Long Term Rehabilitation Following Pulmonary Hypertension
Director of Concierge: Ladeshia Norman
Patient’s Name: Donna C.
Patient’s Age: 74
Admission Date: 8/21/20
Admitted From: Sumner County Regional Medical Center
Discharge Date: 3/16/21
Discharged To: Gallatin Center for Rehabilitation and Healing
Length of Stay: Approximately 7 ½ months
Reason for Stay: Suspected Pulmonary Hypertension and acute, chronic systolic CHF exacerbation
How did this patient hear about Gallatin Center for Rehabilitation and Healing? Discharge planner at the hospital
Details of Experience:
Ms. Donna arrived at the Gallatin Center on August 21st, 2020, from Sumner Regional Hospital in Gallatin, Tennessee. Donna’s recent hospital stay was due to complaints of chest pain and increased fluid in both of her lower legs. One day, Donna was at home and decided to feed her cats from the neighborhood. She walked to the back door and felt some numbness in her lower legs, noticing that she had some pain in the right side of her chest. While she was washing her hands in the bathroom, she fell to the floor. She called the emergency service number, and an ambulance arrived to take her to Tristar Skyline Medical Center in Nashville. Her stay at Skyline was short, and she transferred to the Waters of Gallatin Rehabilitation Center. Donna stayed at The Waters of Gallatin for about two weeks before moving to the Sumner Regional Medical Center. After being evaluated by the clinicians, she was diagnosed with suspected pulmonary hypertension and acute, chronic systolic CHF.
Donna was admitted to the hospital with volume overload, UTI, and non-ST segment elevation myocardial infarction. She began taking medication to help eliminate the excess fluid from her body and other medications to help her recover. Donna participated in inpatient therapy services and discussed with the therapist goals she wanted to accomplish to get back to her home. Donna was active in therapy and required total assist x2 while seated at the edge of the bed using a draw sheet. She also needed complete assistance to put on her shoes and back brace. She was able to stand at the bedside with total assistance and stood up from being seated on the bed to the rolling walker three times with maximum assistance of 2 people for 10 seconds each time. Donna put in a lot of effort while working with the therapist at Sumner Regional Medical Center. Soon, the therapists decided that it was time for Donna to transfer to a skilled nursing facility for further therapy services.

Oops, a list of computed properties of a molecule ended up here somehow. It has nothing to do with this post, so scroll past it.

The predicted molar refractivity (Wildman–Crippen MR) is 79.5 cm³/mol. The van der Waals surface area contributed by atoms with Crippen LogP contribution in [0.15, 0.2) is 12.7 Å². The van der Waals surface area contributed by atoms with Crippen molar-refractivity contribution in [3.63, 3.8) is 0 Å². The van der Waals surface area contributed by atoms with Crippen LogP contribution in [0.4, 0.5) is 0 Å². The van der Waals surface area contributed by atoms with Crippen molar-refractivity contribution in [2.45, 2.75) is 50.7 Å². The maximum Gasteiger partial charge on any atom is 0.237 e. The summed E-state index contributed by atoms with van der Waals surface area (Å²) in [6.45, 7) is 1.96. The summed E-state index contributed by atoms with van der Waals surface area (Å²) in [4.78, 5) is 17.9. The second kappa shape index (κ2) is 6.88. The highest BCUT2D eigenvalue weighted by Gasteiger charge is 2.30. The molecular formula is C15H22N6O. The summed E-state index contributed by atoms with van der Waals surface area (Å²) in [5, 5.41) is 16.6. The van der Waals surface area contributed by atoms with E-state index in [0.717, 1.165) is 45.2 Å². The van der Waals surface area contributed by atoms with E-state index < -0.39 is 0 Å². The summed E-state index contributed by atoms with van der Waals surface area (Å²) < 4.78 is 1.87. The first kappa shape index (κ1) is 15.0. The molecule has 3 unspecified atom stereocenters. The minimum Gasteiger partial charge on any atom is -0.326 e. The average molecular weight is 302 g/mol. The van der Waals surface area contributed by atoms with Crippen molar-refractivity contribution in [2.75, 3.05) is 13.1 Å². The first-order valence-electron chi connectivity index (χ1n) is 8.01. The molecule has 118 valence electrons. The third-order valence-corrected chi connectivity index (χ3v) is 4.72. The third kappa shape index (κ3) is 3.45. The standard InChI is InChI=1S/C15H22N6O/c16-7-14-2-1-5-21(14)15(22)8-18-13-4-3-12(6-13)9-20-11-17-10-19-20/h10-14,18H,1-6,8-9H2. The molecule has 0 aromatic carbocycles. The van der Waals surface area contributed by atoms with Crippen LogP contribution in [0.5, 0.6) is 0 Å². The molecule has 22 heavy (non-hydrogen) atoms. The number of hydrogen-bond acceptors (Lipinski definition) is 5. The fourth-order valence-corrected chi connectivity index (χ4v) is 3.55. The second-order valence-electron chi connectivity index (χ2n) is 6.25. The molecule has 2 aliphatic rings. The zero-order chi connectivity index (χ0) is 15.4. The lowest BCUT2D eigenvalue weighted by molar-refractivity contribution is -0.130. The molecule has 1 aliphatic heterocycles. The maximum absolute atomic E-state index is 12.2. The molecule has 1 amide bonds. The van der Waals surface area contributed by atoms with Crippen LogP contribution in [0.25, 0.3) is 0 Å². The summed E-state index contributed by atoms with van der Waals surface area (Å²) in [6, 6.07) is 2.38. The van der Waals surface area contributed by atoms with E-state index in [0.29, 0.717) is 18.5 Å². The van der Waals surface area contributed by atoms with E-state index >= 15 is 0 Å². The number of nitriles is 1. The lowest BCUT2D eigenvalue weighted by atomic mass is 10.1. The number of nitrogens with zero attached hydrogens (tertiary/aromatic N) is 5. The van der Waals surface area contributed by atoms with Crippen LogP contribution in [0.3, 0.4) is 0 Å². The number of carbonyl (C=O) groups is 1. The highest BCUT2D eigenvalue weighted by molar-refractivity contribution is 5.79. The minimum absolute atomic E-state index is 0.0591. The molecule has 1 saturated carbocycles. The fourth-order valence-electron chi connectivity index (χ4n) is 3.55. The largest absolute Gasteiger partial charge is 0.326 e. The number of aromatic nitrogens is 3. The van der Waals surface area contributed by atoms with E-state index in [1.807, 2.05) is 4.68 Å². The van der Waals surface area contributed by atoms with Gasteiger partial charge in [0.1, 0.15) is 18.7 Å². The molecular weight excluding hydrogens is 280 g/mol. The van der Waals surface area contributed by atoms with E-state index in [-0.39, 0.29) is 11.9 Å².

On August 21st, 2020, Donna was admitted to Gallatin Center for Rehabilitation and Healing. She was greeted by the Nursing, Social Services, Dietary, Billing Department, Concierge, Activities, and Therapy. Each department discussed its role and how they may assist her during her stay. After being evaluated by the Therapy Department, she created goals with the therapists to help her be more independent after discharging into her home environment. Donna required total assistance with all of her bathing and dressing tasks. She shared with the therapists that she didn’t think she could make it like this due to her lower leg pain. Before their therapy sessions, the therapists ensured that she received adequate pain medication to tolerate her therapy sessions without discomfort.